Pedroia still searching for timing

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Pedroia still searching for timing

BOSTON Since returning to the lineup on Tuesday, after missing six games because of a torn adductor muscle in his right thumb, Dustin Pedroia has gone 2-for-20 with a run scored, two RBI, two walks and seven strikeouts. His average has dropped from .295 to .277 in that span.

His sixth-inning single Friday night against Stephen Strasburg snapped an 0-for-14 slide.

Saturday, he went 1-for-4 with a sixth-inning single against Nationals lefty Gio Gonzalez.

Pedroia came to the plate with two outs and the Red Sox rallying in the seventh -- with two runs in already in the inning, now down by two runs, having knocked Gonzalez out of the game.

But Pedroia popped out to first baseman Adam LaRoche in foul territory to end the rally.

"He's got great effort, and I think they're pitching him really tough, said manager Bobby Valentine. He hasn't got a lot of great pitches to hit. And the ones that he's gotten, his timing's just been off a little."

Pedroia insists hes feeling better at the plate, seconding his managers opinion that he just needs to work on getting his timing back.

I feel alright, Pedroia said. Timings still a little off. A little late on the heater and early on off-speed pitches. But Ill have one at-bat where it clicks and take off.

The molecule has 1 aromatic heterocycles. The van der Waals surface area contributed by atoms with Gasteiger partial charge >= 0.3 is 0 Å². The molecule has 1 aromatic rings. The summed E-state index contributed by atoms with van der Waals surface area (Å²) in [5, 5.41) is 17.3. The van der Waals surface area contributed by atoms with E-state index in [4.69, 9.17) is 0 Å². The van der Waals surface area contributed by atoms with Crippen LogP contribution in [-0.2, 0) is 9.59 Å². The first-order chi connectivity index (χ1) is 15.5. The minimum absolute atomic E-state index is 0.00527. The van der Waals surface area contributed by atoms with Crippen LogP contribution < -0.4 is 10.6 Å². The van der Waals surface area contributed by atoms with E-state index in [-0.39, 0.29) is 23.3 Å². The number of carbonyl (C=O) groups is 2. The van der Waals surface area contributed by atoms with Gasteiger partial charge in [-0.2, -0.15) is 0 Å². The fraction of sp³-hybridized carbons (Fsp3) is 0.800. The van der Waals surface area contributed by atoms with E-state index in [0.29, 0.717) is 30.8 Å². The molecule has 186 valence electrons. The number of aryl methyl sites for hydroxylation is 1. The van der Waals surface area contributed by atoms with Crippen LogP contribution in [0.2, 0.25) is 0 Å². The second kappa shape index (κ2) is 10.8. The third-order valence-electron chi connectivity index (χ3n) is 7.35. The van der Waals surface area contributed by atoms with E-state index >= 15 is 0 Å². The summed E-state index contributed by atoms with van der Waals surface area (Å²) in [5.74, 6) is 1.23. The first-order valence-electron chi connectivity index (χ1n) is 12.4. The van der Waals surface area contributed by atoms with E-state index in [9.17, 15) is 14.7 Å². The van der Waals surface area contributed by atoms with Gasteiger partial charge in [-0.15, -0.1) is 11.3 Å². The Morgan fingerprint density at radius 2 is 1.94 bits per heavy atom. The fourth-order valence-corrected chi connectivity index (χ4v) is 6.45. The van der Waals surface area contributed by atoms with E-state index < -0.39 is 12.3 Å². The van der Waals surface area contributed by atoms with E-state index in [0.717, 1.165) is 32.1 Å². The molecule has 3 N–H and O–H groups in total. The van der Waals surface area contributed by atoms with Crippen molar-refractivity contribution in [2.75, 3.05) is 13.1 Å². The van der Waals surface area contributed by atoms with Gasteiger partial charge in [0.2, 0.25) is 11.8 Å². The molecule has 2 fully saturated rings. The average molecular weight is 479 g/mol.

His timing being off is just a factor of the time he had off, he said.

Yeah, thats it, he said. The past few days Ive hit the ball actually pretty good. Today I really didnt, but the last few days. But I got to start finding a way to get on base and help us score runs.

The 4-2 loss to the Nationals on Saturday was the Sox fifth in the last six games, dropping them under .500, at 29-30, for the first time since May 27. Its not a team slump, Pedroia said, just a matter of facing good pitching.

The last two guys Gonzalez and Stephen Strasburg were pretty darn good, he said. So we got to come out and find a way to have better at-bats and score runs for our guy.

He insists hes fine physically, the brace hes been wearing is not hindering him, and the thumb is fine.

Ill be alright, he said. Ill get hits, dont worry.

Hanley Ramirez's shoulder already a concern for Red Sox heading into WBC

Hanley Ramirez's shoulder already a concern for Red Sox heading into WBC

Another year, another injury concern for Hanley Ramirez. This time, though, it's a bit more complicated.

Boston Red Sox manager John Farrell told the media Monday that Ramirez hadn't played any first base during spring training yet due to discomfort in his right throwing shoulder.

“Well, we’re working through ramping up his throwing program,” Farrell said, via WEEI.com's Rob Bradford. “That has taken a little bit more time than anticipated coming in so we’ve got to kind of take that day to day how much we can increase the intensity with the throwing. He’s just working through some soreness with the throwing.”